The Free Software Foundation Europe said on Wednesday that the fines that the European Commission is proposing to levy against Microsoft are too low to break its monopoly.
Last week, the European Commission said it may fine Microsoft up to 2m euros (£1.3m) a day for failing to comply with antitrust sanctions. Microsoft has five weeks to reply to the Commission's statement of objections and has already said it will contest this decision.
Joachim Jakobs of the Free Software Foundation Europe on Wednesday said the fines are "long overdue", but are too low to impact Microsoft's behaviour.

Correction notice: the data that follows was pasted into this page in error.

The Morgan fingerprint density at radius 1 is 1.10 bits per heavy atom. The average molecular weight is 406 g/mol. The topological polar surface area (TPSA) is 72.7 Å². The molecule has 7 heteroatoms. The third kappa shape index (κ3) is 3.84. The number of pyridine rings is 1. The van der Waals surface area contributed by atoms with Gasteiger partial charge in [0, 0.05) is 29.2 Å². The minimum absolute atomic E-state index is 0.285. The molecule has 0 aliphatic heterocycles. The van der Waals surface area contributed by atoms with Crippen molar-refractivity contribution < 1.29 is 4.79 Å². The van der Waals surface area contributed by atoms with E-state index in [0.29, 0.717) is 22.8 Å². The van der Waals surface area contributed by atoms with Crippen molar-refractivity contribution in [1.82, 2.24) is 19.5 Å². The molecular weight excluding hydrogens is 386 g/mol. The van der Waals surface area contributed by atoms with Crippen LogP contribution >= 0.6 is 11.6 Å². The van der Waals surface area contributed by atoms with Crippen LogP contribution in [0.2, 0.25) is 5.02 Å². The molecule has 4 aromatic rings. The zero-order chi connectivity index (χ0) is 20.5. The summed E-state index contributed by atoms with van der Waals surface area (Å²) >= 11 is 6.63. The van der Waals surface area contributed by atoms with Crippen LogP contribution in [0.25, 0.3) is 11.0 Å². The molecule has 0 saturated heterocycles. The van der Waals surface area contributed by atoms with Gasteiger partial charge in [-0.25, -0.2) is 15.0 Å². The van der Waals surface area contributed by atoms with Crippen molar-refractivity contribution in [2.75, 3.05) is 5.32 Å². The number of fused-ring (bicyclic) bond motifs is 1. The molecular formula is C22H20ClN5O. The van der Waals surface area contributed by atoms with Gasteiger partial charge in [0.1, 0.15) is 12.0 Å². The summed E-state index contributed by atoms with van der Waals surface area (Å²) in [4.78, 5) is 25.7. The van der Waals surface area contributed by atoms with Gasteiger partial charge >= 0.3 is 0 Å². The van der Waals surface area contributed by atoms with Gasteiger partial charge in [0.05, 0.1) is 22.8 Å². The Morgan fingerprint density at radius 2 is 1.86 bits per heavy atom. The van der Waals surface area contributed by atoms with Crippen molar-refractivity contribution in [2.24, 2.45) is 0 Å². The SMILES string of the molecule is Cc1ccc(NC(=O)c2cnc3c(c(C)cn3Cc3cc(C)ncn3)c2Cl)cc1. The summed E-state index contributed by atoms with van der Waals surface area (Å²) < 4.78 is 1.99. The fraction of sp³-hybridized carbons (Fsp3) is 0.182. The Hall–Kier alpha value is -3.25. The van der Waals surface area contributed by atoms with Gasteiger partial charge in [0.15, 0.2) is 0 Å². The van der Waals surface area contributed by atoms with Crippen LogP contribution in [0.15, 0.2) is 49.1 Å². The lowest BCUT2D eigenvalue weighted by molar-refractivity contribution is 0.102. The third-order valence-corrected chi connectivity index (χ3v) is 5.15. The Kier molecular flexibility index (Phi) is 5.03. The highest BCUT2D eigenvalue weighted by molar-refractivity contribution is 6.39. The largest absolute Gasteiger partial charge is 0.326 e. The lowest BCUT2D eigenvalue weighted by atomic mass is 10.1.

"It is basically a good thing but the fine should be 10 or 100 times as much," said Jakobs. "Two million euros doesn't really force them to do anything."
Microsoft is likely to find it cheaper to pay the fine, than to disclose information that will allow non-Microsoft servers to interoperate with Windows servers, according to Georg Greve, the president of FSFE.
"Whether or not the fine of 2 million euro per day is going to influence their behaviour significantly remains to be seen," he said in his blog. "The monopoly probably makes them more than that, so Microsoft may just calculate that paying the 2 million euro per day is worth it to retain their stranglehold over the European economy."
Greve pointed out that Microsoft has already spent billions of euros to resolve antitrust issues with individual organisations. The software giant has reached settlements with Sun, Novell, RealNetworks and the Computer and Communications Industry Association (CCIA), which involve payments of $700m (£405m), $536m, $760m and $20m respectively.